The Internet has certainly changed how we watch TV— but not just in the way you’re thinking.
Take the much-anticipated “Breaking Bad” season finale a few weeks back. That episode was mentioned in 1.2 million tweets. It’s estimated those 140-character messages then reached 9.3 million users. (VIdeo: AMC)
This is usually referred to as “social TV,” and Nielsen believes one day, these numbers might be as important as traditional ratings. So on Monday, it said it will start the “Nielsen Twitter TV Rating” system.
It was first announced last December. But now, it’s fully developed and ready to track shows, like “Grey’s Anatomy,” which the New York Times reports received about 225,000 tweets for its September 26th episode. (Video: Twitter, ABC)
But that’s just the tip of the Twitter iceberg. A reporter for The Wall Street Journal elaborates on Nielsen’s numbers.
“What Nielsen’s doing is not just counting the tweets that are sent but people that are seeing them. So they’re participating in the conversation passively by maybe searching for a show or following a TV blogger.”
So the “Grey’s” number jumps to about 2.8 million accounts that saw a tweet about the episode. (Video: ABC)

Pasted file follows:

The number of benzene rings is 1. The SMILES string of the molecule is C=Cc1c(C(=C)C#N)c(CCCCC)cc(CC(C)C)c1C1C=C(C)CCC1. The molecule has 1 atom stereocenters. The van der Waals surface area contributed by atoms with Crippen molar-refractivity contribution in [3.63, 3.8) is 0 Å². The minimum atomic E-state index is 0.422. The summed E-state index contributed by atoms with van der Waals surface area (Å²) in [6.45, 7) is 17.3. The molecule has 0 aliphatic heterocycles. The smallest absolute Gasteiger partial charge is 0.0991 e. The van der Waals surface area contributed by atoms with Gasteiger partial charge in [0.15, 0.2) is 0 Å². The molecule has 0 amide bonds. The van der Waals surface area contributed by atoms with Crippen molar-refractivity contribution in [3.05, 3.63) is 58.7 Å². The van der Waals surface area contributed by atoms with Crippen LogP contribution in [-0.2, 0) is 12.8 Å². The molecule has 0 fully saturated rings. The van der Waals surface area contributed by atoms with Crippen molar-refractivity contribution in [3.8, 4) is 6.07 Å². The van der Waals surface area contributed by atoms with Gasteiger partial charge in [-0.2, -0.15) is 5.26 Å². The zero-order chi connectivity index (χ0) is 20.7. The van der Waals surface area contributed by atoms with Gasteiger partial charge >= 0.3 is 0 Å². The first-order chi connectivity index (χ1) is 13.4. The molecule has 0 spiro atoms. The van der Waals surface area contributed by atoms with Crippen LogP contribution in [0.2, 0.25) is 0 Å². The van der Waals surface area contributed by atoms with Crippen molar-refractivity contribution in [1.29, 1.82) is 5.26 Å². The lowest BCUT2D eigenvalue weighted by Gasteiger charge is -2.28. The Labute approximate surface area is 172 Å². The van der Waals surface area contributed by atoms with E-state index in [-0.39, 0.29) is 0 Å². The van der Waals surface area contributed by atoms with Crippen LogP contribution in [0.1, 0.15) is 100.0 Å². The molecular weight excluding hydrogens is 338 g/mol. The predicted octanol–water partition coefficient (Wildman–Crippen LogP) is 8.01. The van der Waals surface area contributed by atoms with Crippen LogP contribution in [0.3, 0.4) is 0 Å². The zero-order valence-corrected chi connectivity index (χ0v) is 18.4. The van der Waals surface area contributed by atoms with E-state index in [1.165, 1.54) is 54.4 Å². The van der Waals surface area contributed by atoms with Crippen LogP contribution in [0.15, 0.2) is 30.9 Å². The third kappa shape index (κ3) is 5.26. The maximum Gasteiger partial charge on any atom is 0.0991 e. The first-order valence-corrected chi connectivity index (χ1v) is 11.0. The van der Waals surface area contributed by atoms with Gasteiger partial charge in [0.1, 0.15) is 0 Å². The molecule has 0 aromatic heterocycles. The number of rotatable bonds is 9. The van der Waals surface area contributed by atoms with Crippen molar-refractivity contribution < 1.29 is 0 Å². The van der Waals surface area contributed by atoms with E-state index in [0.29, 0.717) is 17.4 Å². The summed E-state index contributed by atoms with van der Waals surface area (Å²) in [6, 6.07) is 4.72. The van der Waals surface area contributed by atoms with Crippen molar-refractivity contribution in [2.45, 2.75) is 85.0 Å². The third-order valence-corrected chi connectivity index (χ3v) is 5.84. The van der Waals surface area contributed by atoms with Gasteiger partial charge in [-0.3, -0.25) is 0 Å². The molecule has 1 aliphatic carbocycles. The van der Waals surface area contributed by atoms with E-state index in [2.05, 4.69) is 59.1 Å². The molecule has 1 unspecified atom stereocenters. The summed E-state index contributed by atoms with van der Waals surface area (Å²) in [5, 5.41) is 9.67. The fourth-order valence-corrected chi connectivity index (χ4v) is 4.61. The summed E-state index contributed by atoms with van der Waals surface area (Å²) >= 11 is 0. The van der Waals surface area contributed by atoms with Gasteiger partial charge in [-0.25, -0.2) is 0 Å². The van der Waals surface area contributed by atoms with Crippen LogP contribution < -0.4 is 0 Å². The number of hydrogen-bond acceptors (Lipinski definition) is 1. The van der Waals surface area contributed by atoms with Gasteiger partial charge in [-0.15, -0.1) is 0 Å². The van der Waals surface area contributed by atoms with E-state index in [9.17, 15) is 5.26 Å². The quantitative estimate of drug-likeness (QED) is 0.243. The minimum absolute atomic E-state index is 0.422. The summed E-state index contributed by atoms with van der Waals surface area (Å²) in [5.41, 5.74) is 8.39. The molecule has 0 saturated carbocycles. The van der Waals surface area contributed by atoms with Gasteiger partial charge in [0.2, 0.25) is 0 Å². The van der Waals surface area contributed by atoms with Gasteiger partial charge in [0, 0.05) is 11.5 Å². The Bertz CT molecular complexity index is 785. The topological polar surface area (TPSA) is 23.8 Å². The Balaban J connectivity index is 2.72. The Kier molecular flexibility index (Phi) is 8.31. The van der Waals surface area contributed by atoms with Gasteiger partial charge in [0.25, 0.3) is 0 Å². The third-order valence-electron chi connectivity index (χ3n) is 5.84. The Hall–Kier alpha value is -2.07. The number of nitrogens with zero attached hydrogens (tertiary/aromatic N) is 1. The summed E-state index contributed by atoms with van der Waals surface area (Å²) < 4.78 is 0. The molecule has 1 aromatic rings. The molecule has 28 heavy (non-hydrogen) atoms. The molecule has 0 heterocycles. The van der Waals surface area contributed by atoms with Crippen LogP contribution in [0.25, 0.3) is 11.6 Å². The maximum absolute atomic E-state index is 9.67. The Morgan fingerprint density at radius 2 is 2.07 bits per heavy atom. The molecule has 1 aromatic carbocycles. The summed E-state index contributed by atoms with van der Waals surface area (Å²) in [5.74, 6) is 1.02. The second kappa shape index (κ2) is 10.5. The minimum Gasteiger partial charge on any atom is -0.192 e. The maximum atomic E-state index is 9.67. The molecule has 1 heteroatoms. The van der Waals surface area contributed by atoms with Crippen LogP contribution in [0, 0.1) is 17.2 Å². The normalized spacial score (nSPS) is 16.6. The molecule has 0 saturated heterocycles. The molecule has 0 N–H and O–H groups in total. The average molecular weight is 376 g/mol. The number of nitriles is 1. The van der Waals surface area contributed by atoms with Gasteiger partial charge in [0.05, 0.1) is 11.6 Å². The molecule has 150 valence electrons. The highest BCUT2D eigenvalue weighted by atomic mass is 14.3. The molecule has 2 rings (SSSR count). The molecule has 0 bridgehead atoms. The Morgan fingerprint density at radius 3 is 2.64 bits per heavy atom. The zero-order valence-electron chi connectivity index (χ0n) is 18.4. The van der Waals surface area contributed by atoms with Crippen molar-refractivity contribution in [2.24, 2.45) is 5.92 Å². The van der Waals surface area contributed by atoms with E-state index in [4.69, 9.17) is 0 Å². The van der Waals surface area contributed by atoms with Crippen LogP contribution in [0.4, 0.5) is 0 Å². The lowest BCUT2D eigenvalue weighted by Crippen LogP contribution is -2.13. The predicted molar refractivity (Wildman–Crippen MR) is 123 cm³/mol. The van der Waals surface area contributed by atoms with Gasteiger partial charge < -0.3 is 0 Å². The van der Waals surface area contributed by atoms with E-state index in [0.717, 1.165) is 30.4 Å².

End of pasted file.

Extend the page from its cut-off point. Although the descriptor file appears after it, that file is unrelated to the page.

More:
The New York Times notes, “It is impossible to say how many of those users watched the show as a result of the posts, but previous research has found that Twitter activity sometimes spurs viewership.”
Basically, it’s important to look at tweets about TV and actual viewers as two different numbers. And Nielsen is doing that. (Video: Twitter)
Take “The Voice.” It’s September 23rd episode finished second in the Nielsen’s Twitter ratings and eighth in traditional viewers. The rest of the Twitter top ten were nowhere on TV’s top ten list. (Image: The Wall Street Journal)
This is unsurprisingly causing some networks to say the social site isn’t representative. And well, the numbers don’t lie, it’s not. But that doesn’t mean Twitter’s meaningless.
CNET reports, “...marketers see opportunity in knowing which shows have traction with Twitter users. The thinking is that more Twitter engagement will translate into greater attention for the program's advertisements.”
Another potential benefit? Viewers could skip their DVRs, and instead watch “How I Met Your Mother” — and its ads – when it airs. After all, you wouldn't want a tweet to spoil the episode for you. (Video: CBS)
Nielsen might also just be catching the trend early. According to the company, tweets about TV increased 24 percent over the last year with about 263 million posts in the second quarter of 2013 alone.
And Twitter’s certainly made TV a focus. The company reportedly mentioned TV 42 times in its IPO filing Thursday.